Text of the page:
Golden Globe Awards: Adaptations and Relevance

Golden Globe Awards is a big part of the entertainment industry and yet it was held as a private event. Find out why and the adaptations that stole the show.

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The entertainment industry that thrives on attention and views surprisingly held their long-awaited Golden Globe Awards privately. No one could see the ceremony. They left cinephiles and readers who revisit iconic opening monologues at crossroads. While the first reason that comes to mind for such a decision would be COVID-19, in reality, they made this decision because of the recent boycotting. People are demanding diversity and thus the response was an untelevised award show. Does this still make the awards prestigious?

With that question, let’s see the 5 adaptations that swept the awards.

  • The Power of The Dog by Don Winslow
Image Via IMDB

Benedict Cumberbatch and Kirsten Dunst starring movie won the award for Best Movie. Written by Don Winslow and adapted by Jane Campion was intimidating in a way that kept viewers and readers hooked.

  • West Side Story
Image Via IMDB

A modern-day retelling of Shakespeare’s Romeo and Juliet won awards for Best Musical/ Comedy Film, Best Actress, and Best Supporting Actress. Rachel Zegler’s debut and she went home with the prestigious award beating Jennifer Lawrence (Don’t Look Up) and Emma Stone (Cruella).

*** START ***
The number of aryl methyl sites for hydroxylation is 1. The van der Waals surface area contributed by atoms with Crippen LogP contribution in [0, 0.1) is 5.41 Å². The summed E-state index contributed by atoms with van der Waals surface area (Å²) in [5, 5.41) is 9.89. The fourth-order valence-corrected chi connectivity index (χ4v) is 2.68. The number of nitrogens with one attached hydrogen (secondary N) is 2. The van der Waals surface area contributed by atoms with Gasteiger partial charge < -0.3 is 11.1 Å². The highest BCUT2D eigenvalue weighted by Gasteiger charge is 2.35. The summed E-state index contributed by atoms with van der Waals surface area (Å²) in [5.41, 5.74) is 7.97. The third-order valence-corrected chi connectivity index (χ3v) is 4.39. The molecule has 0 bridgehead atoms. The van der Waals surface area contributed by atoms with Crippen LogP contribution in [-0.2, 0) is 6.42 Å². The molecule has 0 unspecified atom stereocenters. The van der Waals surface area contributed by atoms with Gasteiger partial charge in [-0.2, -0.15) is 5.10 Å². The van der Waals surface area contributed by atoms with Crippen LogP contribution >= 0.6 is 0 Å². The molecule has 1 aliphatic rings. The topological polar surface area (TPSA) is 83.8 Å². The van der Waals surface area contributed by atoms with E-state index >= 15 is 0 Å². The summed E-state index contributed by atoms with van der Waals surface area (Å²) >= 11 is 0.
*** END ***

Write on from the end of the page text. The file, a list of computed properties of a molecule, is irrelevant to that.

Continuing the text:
• Tick Tick…Boom by Jonathan Lawrence
Image VIa IMDB

The world is back in love with Andrew Garfield. Rightfully so. He also won the Best Actor award for Musical/Comedy for his performance in Tick Tick…Boom. Produced by Lin Manuel Miranda, the movie was arguably one of the best musicals.

  • Dune by Frank Herbert
Image Via EW.

The most awaited film of the year that wasn’t Marvel was Dune by Denis Villeneuve. They nominated it for multiple awards but won only the Best Original Score. Hans Zimmer gave a stellar score to this science fiction masterpiece.

  • Drive My Car by Haruki Murakami
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Drive My Car, a short story written by the highly acclaimed writer Haruki Murakami, was made into a film of the same name by Ryusuke Hamaguchi. It won the award for Best Picture in the Non-English category.

Featured Image Via The Today Show